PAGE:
May 13, 2022

Carbon neutrality: reducing vs. offsetting CO2 emissions

Carbon neutrality: reducing vs. offsetting CO2 emissions

 

In the face of accelerating climate change, it is becoming urgent to initiate the decarbonization of our society. As anthropogenic activity (related to human activity) produces more greenhouse gases than ever, it is time for action. This reality leads countries, institutions, and companies to assess, then reduce and compensate their greenhouse gas emissions to reach the ambitious goal of carbon neutrality. However, it is important to adopt the right strategy to be fully virtuous and avoid any greenwashing.

 

Objective: carbon neutrality

The principle of carbon neutrality is based on a fair balance between carbon dioxide (CO2) emissions resulting from human activity and the sequestration of this gas by carbon sinks on a global scale.

Following the United Nations Climate Change Conference (COP21) in 2015, over 100 countries adopted the Paris Agreement. Through this action, these nations committed to limiting global warming to well below 2°C above pre-industrial levels to achieve carbon neutrality by mid-century.

Hundreds of cities, regions, and businesses worldwide have followed suit. Some organizations aim for carbon neutrality by 2030 or are committed to becoming “carbon negative” by eliminating more carbon than they emit. However, this goal still seems far away. While natural sinks (soils, forests, oceans…) eliminate up to 11 gigatons of CO2 per year, global emissions reached 38 gigatons of CO2 in 2019 (1).

co2emission carbon footprint

 

Step #1: measure your carbon footprint

To undertake its environmental transition, any organization or territory must start by measuring its carbon footprint. This consists in evaluating the number of greenhouse gases emitted (or captured) in the atmosphere by its activities over one year. Entities can rely on ISO 14064, ISO 14069, or the GHG Protocol initiative to start this process.

This maneuver makes it possible to obtain a clear mapping of the main greenhouse gas emission items and thus set up an action plan. For entities committed to achieving carbon neutrality, the objective is twofold: reducing their emissions while absorbing as much carbon as they emit, hence achieving zero net emissions.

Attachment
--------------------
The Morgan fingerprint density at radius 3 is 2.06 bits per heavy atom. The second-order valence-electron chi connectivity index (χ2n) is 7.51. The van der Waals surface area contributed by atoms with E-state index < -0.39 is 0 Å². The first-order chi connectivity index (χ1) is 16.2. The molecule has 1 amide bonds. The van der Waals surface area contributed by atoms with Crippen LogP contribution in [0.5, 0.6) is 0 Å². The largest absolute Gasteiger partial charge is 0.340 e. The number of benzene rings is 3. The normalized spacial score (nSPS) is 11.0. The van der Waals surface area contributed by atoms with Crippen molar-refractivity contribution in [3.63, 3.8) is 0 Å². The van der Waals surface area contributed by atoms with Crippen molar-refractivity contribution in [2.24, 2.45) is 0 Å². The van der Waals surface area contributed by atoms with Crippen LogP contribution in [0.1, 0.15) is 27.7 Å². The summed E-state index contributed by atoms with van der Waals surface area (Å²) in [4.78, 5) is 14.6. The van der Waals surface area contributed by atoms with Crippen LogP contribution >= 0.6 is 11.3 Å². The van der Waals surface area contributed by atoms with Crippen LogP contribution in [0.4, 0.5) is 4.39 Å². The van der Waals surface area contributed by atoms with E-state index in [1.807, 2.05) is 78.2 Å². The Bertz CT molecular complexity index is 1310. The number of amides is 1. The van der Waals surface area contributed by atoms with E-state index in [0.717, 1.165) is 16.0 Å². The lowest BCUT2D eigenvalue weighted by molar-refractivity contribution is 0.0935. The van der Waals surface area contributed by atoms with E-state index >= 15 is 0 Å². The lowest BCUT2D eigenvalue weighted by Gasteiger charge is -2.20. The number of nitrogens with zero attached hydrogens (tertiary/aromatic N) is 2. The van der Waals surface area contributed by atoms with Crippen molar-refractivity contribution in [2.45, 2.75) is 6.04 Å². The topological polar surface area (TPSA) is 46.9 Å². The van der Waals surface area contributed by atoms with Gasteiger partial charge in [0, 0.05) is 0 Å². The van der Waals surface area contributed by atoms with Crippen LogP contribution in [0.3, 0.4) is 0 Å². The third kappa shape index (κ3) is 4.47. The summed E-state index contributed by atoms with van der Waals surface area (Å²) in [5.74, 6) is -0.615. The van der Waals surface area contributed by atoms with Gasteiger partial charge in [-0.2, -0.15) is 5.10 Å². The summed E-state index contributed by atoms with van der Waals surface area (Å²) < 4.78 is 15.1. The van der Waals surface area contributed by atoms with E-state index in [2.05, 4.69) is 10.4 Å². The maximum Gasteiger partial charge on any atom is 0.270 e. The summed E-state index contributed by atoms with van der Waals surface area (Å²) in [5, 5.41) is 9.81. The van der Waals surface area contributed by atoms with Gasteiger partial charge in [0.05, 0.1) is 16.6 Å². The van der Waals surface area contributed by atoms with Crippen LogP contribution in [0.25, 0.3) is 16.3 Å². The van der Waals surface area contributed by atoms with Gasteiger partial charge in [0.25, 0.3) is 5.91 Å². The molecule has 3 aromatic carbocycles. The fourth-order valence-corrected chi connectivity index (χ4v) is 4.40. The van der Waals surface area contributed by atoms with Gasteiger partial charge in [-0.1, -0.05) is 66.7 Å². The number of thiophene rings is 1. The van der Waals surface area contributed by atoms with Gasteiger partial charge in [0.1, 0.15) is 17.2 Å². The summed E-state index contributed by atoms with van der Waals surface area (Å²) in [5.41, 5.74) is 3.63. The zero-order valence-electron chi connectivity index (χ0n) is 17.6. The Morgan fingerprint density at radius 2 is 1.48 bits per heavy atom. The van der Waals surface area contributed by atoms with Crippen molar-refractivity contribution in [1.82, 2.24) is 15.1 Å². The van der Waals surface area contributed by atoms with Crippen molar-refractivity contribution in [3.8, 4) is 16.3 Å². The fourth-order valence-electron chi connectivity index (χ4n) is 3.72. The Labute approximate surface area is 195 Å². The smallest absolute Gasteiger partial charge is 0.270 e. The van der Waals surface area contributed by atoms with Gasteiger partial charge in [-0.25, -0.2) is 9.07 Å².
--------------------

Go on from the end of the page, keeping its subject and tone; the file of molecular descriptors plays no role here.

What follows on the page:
Step #2: reduce vs. offset carbon emissions

Of course, the first strategy to adopt is acting at the source. Organizations must get into gear to reduce their greenhouse gas emissions on scopes 1, 2, and 3. In other words, they need to reduce their direct and indirect emissions all along the value chain.

After that, they will focus on offsetting all the incompressible emissions that they do not know how to, or cannot yet, reduce satisfactorily. Through carbon offsetting programs, they will finance greenhouse gas emission reduction or sequestration projects, mainly in developing countries, in order to receive carbon credits. These projects are generally dedicated to reforestation, sustainable forest management, sustainable agricultural practices, energy efficiency, or renewable energy development.

These exchanges and transactions of CO2 credits are carried out on two main carbon offset systems:
– The Kyoto Protocol initiated a regulatory carbon offset market for signatory countries.
– A voluntary market is open to those who wish to offset their emissions without being forced to do so (individuals, companies, local authorities, etc.).

To be certified, these carbon offset projects must meet several criteria. Indeed, these projects must be additional (they would not have been able to be implemented without this financial support), permanent, measurable, and transparent.

carbon neutrality co2 emissions

 

Offsetting CO2 emissions, a right to pollute?

However, the carbon offset market is being questioned, both in its principle and application. Augustin Fragnière, teacher-researcher and author of the book “La compensation carbone : illusion ou solution ?” (Carbon offsetting: illusion or solution?). He denounces this system, often described as a “right to pollute.” For him, “delegating the resolution of problems has become a conditioned reflex for developed countries, as well as a form of denial of reality.” Indeed, this carbon compensation mechanism should not encourage actors to postpone or delegate their efforts to reduce greenhouse gas emissions.

Many associations also point out the difficulty of guaranteeing the additionality of projects or the promised emissions reductions. The UN Environment highlights the limits of this process “If we are serious about averting catastrophic planetary changes, we need to reduce emissions by 45 percent by 2030. Trees planted today can’t grow fast enough to achieve this goal. And carbon offset projects will never be able to curb the emissions growth while reducing overall emissions if coal power stations continue to be built and petrol cars continue to be bought, and our growing global population continues to consume as it does today. (2)

Therefore, a true carbon neutrality strategy must prioritize emission reductions as the only credible solution. Offsetting remains a tool of last resort to initiate its environmental transition.

 

 

(1) European Parliament, What is carbon neutrality and how can it be achieved by 2050?, 2021
(2) UN Environment Program, Carbon offsets are not our get-out-of-jail free card, 2019